Also, they go for the higher stuff first (in our case, the fence and trees), because they don’t like eating with their heads down. The smallest goats did the ground cover first but the rest saved the ground cover for last. I was amazed by how high up the tree the larger goats were able to stretch and eat too!
Do they leave a lot of “waste” in the yard?
Yes, folks, they poop. But it’s free fertilizer, so it’s a win/win. (Well not free, since we paid for the goats, but you know what I mean.) They have four stomachs so they can pretty much eat constantly, which means that the inevitable will follow.
I will say that since we had a ton of rain while they were here, I didn’t really notice much goat poo afterwards.
Do they eat the roots too?
No, they’ll eat the ivy down to the roots and then we will pull those up. It will be much easier though without the weight of all of that ivy.
The Great Goat Escape of 2015
So, the goats escaped. Twice.
We actually traveled out of town while the goats were still at our house, and the owner said the goats could stay and finish up the job while we were gone. After we were gone for a couple days, I got a call from one of our neighbors saying that the goats had escaped from our yard and were wandering around the neighborhood. (Turns out they really didn’t venture far.)
Of course I freaked out and called the owner, who was already enroute to our house after receiving a call from another neighbor. Some neighbors helped herd the goats back to the yard while they waited for the owner to arrive.
Apparently what had happened was there was a small gap in the back corner of our fence, which the goat rental company had blocked off. Well, the constant rain made the ground so muddy that the goats dug themselves out and slipped through a crack into the neighbor’s yard.
The neighbor’s gate was open so they wandered out front. There were 14 that escaped, but luckily the neighbors were kind enough to intervene and they acted fast to contain them so they couldn’t wander far. The owner put them back in their enclosure and reinforced the fence with bungees.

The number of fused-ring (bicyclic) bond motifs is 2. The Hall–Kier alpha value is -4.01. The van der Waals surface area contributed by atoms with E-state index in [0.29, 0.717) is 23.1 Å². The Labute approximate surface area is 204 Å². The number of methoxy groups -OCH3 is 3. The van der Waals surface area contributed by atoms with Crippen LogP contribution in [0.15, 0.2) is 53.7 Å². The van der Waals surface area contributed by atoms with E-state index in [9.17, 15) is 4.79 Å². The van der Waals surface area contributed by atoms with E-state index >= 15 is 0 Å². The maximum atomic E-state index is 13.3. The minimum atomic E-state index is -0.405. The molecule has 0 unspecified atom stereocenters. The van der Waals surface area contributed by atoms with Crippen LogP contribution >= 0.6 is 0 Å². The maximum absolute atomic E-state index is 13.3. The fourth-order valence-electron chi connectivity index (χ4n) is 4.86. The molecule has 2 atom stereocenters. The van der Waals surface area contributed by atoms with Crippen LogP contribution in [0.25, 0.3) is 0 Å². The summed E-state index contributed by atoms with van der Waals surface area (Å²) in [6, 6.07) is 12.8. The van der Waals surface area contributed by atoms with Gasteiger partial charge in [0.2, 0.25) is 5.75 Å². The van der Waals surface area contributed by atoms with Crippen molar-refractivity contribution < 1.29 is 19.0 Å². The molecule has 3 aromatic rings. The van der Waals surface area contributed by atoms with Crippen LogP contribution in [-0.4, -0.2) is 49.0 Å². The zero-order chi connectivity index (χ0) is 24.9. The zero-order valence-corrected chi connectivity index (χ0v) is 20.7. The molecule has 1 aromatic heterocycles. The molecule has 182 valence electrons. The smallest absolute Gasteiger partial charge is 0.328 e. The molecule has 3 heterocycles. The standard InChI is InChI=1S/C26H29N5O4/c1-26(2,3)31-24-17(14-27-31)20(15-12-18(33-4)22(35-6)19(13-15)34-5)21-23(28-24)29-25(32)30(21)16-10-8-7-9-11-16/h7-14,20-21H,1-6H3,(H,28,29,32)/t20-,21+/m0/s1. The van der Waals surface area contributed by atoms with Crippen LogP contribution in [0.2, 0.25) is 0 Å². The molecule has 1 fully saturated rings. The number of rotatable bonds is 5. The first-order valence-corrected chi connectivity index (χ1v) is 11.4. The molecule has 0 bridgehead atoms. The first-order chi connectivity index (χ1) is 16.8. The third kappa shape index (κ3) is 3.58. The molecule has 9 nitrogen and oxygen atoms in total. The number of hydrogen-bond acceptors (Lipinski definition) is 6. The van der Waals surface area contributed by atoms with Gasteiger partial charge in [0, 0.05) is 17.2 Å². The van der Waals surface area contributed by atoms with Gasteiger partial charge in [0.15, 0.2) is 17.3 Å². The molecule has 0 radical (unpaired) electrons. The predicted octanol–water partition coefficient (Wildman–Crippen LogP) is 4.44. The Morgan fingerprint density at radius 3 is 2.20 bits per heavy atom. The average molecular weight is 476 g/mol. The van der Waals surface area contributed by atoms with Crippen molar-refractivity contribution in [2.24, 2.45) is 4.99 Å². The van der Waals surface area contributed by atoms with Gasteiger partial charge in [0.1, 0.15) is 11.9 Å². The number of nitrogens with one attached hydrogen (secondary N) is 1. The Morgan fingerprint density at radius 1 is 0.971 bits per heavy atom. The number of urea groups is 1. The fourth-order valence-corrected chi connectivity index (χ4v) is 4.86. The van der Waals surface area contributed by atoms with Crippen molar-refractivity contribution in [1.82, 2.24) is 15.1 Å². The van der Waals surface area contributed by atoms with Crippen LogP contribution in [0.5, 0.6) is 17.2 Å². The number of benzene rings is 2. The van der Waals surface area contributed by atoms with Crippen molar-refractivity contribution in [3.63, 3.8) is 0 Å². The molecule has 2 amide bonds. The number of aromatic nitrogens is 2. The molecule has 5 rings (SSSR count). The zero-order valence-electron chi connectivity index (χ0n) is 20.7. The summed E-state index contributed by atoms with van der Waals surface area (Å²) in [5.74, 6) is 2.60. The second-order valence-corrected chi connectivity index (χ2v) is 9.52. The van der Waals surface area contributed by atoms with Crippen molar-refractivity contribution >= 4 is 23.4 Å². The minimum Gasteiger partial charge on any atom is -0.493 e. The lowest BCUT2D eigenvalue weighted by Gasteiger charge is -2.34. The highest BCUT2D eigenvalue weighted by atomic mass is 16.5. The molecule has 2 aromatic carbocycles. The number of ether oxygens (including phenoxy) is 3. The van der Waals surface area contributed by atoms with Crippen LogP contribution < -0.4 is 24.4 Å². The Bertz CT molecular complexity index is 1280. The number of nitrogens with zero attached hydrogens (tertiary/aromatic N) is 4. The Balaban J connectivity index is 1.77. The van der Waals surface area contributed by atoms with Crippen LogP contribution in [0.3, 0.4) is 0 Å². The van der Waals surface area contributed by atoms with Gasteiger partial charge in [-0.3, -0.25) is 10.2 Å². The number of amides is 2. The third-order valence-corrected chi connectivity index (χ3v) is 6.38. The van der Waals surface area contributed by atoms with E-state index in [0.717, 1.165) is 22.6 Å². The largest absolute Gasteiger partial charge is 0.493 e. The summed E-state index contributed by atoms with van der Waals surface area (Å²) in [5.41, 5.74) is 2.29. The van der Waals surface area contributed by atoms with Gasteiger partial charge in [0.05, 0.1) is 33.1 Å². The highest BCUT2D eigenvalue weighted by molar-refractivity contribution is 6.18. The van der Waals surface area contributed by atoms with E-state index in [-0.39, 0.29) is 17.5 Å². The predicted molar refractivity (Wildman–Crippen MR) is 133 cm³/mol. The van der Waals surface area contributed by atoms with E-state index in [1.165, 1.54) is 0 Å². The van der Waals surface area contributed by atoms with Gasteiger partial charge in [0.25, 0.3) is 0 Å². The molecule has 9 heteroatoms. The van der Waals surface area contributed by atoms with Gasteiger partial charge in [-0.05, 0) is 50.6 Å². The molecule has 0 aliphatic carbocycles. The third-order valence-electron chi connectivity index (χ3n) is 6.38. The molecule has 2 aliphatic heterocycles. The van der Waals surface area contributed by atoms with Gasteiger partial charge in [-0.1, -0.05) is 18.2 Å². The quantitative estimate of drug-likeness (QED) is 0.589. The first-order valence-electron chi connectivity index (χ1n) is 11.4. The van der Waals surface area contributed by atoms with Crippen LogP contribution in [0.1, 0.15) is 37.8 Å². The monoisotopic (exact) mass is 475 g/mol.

They escaped again on New Year’s Eve, probably because they got spooked by fireworks. I found out when I received an email notification from Nextdoor.com from a neighbor wondering if the rumors were true that there were goats in the neighborhood, because they heard that some got loose. (You guys, I couldn’t make this stuff up if I tried.)
Despite the multiple escapes, I still loved renting the goats and I think this was a somewhat rare occurrence with the torrential downpours we’ve had recently and the seriously muddy conditions. I wouldn’t let this deter you from renting them — the weather really was crazy, and even though they got out, they didn’t damage anything and they were rounded up without incident.
In the end, it’s definitely something I highly recommend (despite the “great escape”) if you have an ivy problem and you can get ahold of some goats for a few days.
The experience alone was worth it! We miss having the goats around. We had lots of friends and neighbors who came over to see them. Did I mention we live in the middle of a suburban neighborhood? It was really kind of hilarious.
Here is what our yard looked like “before.”
Here’s what our yard looks like now. (We haven’t done anything else to it yet.)
Look at how high up the trees they were able to eat! (They even unearthed a long lost doghouse.)
Keep in mind we still need to pull up all of the roots, but we are slowly making progress and we can gradually make our yard presentable in the spring. We were amazed by how much ivy they ate while we were out of town. They probably would have eaten even more if the rain hadn’t caused the ivy to become caked in mud.
There’s still a little bit left but it will be a breeze to get rid of compared to the amount we had before. We can actually see the trees and the fence out back! And yes, I know we have our work cut out for us with the landscaping and making the rest of the yard look nice. We’ll get there.
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UPDATE: The goats came back, and they brought newborn babies! Find out what happened after the goats left, why they came back, and see lots of cute photos in this follow-up post, here.